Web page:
Okay, I admit it. Anything with cheese, salsa and the word Enchilada in it is Pavlovian to me...bring me the bib, I'm drooling. Then Michelle adds all these pictures...sigh.
Recipe of the Month by Michelle Boule
Black Bean and Cheese Enchiladas
The recipe and why you love making it:
I am a native Texan and, like any true Texan, I am very serious about TexMex food. TexMex is similar to Mexican food, but with a lot more cheese. Everything is better with more cheese.
My family will eat anything rolled into a tortilla. Throw cheese and salsa in there and you have a perfect meal. I wanted to share a staple at our house that is easy and highly adaptable to your own likes. These have beans and cheese as a filling, but you can fill them with just about anything. I suggest eating these with a side of guacamole and Spanish or Mexican rice. Top everything with a dollop of sour cream and salsa and you will think you’ve gone to heaven. Wash it down with a margarita and you will have the perfect end to any day.
Black Bean and Cheese Enchiladas
2 cans whole black beans
1 can mild red enchilada sauce
1 small can diced green chilis
12 oz. queso quesadilla (or cheese of your choice)
2 c. shredded manchego (or cheese or your choice)
2 Tbl. sour cream
Depending on where you live, you may not be able to find black beans or the specific cheeses. No worries. Enchiladas are hard to mess up. You can put almost anything in them. Pinto or refried beans will work fine. If you have a lonely bell pepper or onion in the fridge, dice that up and toss it in with the beans. Hate beans? Use roasted vegetables instead. Squash, peppers, onions, and eggplant are all fabulous in enchiladas and tacos. Other cheeses that would work well are monterey jack or colby. I like Manchego in the recipe because it has a strong distinctive taste and you already know I have an unhealthy love of cheese.
Preheat oven to 350.
Drain the beans and dump them into a medium bowl. Partially mash them with a fork. (This is optional, I just like the texture.) Mix in 2 tablespoons of sour cream.
Slice the cheese into thin slices. Spray a 9x11 glass pan with cooking spray.
Shake the enchilada sauce before opening it. Open it and spread 4 spoonfuls of the sauce on the bottom of the pan. This will keep the tortillas from sticking and becoming dry.
Place a slice of cheese in the middle of a tortilla. If you need more than one piece of cheese, just rip off a bit of another. The more cheese the merrier. Put two spoonfuls of beans over the cheese. Spread it out evenly, take one side of the tortilla, and fold it over the middle. Fold the other side over the folded side and place the enchilada, seam side down, in the pan.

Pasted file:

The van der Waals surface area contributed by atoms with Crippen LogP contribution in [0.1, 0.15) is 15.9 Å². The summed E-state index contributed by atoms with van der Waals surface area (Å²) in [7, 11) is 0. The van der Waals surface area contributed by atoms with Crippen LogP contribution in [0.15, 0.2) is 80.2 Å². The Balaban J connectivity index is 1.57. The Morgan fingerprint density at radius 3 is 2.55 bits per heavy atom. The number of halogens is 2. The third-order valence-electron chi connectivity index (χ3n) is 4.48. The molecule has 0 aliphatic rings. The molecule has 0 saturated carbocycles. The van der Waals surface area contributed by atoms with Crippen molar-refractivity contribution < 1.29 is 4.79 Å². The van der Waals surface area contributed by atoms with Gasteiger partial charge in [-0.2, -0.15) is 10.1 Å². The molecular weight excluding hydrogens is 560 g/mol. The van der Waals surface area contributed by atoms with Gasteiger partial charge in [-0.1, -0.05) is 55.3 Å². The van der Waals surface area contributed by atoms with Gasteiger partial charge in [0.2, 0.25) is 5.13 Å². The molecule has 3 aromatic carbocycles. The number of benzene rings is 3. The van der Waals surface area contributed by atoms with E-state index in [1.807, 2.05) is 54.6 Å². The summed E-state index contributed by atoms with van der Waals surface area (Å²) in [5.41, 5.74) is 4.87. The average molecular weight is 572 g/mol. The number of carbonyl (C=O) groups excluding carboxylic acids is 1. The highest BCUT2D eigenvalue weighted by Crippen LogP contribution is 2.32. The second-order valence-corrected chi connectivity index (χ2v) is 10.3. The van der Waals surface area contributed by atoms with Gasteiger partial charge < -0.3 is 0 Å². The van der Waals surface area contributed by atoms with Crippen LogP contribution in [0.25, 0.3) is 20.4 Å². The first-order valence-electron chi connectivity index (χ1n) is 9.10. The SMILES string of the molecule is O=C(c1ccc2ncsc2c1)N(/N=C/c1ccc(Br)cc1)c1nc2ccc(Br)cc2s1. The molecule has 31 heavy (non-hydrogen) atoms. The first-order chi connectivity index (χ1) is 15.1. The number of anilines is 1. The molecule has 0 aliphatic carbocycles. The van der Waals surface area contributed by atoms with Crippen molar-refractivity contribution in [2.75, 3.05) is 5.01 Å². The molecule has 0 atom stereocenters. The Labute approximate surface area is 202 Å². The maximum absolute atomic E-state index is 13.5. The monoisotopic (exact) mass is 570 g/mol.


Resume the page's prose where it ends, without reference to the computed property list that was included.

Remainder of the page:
Continue filling tortillas. Squash them in there. They like to be cozy. You should be able to fit 12-13 in a 9x11 pan. If you run out of room, make an overflow pan and share them with a friend. Nothing says, I want us to be friends forever, like melted cheese in tortillas.
Pour the rest of the enchilada sauce evenly over the enchiladas. Use the back of a spoon to spread it over the tortillas and make sure all the tops have some sauce on them. They will not be covered, you just want them to not be white. Then...more cheese! Spread 1-2 cups of manchego cheese evenly over the top of the enchiladas.
Spread the diced green chilis over the top of everything. It’s messy, but easier just to use your fingers to spread the chilis. Be sure to wash your hands thoroughly as green chilis do have some heat and it does not feel great in your eye.
Bake for 25 minutes. After 25 minutes, check to make sure the edges of the enchiladas are not getting too crispy. I like my enchiladas a little crusty around the edges. If they are getting too hard around the edges for your taste, put some foil over the top of the enchiladas and cook another 5-10 minutes.
Blurb: Letters in the Snow
Iris is a simple postmistress in the small town of Turning Creek, Colorado. Simple, except for being a descendant of a Greek myth, having a pair of golden wings, and possessing the ability to speak prophecy. She has had her hands so full guiding the harpies towards their destinies that she has forgotten to seek out her own.
A mysterious letter from an anonymous admirer begins a correspondence that weaves itself into Iris’s heart and awakens a longing for a love of her own. The letters keep arriving, and Iris is increasingly more aware of the charms of Jacob Wells, a newcomer to Turning Creek. She wonders if the letters are from him. But even with Jacob’s charisma and the lure of a new relationship, Iris discovers the heart can't be contained, and that her heart’s desire might be for someone who was there all along.
Unfortunately for Iris, the letters and the resulting affairs of the heart are not the only perplexing things happening in Turning Creek. Something more than nature is burying the town in a deadly winter blanket, and a closely guarded secret that will change Turning Creek forever is revealed.
Michelle Boule has been, at various times, a librarian, a bookstore clerk, an administrative assistant, a wife, a mother, a writer, and a dreamer trying to change the world. Michelle writes the historical fantasy romance series, Turning Creek. She is married to a rocket scientist and has two small boys. She brews her own beer, will read almost anything in book form, loves to cook, bake, go camping, and believes Joss Whedon is a genius. She dislikes steamed zucchini, snow skiing, and running. Unless there are zombies. She would run if there were zombies.
Social Media Links:
A Wandering Eyre - Michelle’s Blog